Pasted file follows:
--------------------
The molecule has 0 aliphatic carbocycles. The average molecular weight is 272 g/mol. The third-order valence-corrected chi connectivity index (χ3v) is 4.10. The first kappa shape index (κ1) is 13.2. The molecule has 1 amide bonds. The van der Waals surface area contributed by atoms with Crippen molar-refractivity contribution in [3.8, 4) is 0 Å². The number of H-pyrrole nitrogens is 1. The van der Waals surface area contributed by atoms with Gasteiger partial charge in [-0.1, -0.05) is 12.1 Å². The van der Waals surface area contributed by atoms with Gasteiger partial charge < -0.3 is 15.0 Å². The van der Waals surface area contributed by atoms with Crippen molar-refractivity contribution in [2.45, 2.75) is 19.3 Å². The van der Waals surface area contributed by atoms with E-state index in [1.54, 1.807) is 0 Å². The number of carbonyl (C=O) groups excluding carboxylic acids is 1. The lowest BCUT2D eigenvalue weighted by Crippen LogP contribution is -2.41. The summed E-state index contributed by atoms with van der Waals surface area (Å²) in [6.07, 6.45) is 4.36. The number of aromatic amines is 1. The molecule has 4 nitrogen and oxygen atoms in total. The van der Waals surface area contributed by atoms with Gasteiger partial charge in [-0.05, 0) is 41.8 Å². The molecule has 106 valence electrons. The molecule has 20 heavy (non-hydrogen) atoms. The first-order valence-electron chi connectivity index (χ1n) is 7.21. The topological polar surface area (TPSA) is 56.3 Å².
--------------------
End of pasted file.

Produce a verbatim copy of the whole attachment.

The molecule has 0 aliphatic carbocycles. The average molecular weight is 272 g/mol. The third-order valence-corrected chi connectivity index (χ3v) is 4.10. The first kappa shape index (κ1) is 13.2. The molecule has 1 amide bonds. The van der Waals surface area contributed by atoms with Crippen molar-refractivity contribution in [3.8, 4) is 0 Å². The number of H-pyrrole nitrogens is 1. The van der Waals surface area contributed by atoms with Gasteiger partial charge in [-0.1, -0.05) is 12.1 Å². The van der Waals surface area contributed by atoms with Gasteiger partial charge < -0.3 is 15.0 Å². The van der Waals surface area contributed by atoms with Crippen molar-refractivity contribution in [2.45, 2.75) is 19.3 Å². The van der Waals surface area contributed by atoms with E-state index in [1.54, 1.807) is 0 Å². The number of carbonyl (C=O) groups excluding carboxylic acids is 1. The lowest BCUT2D eigenvalue weighted by Crippen LogP contribution is -2.41. The summed E-state index contributed by atoms with van der Waals surface area (Å²) in [6.07, 6.45) is 4.36. The number of aromatic amines is 1. The molecule has 4 nitrogen and oxygen atoms in total. The van der Waals surface area contributed by atoms with Gasteiger partial charge in [-0.05, 0) is 41.8 Å². The molecule has 106 valence electrons. The molecule has 20 heavy (non-hydrogen) atoms. The first-order valence-electron chi connectivity index (χ1n) is 7.21. The topological polar surface area (TPSA) is 56.3 Å².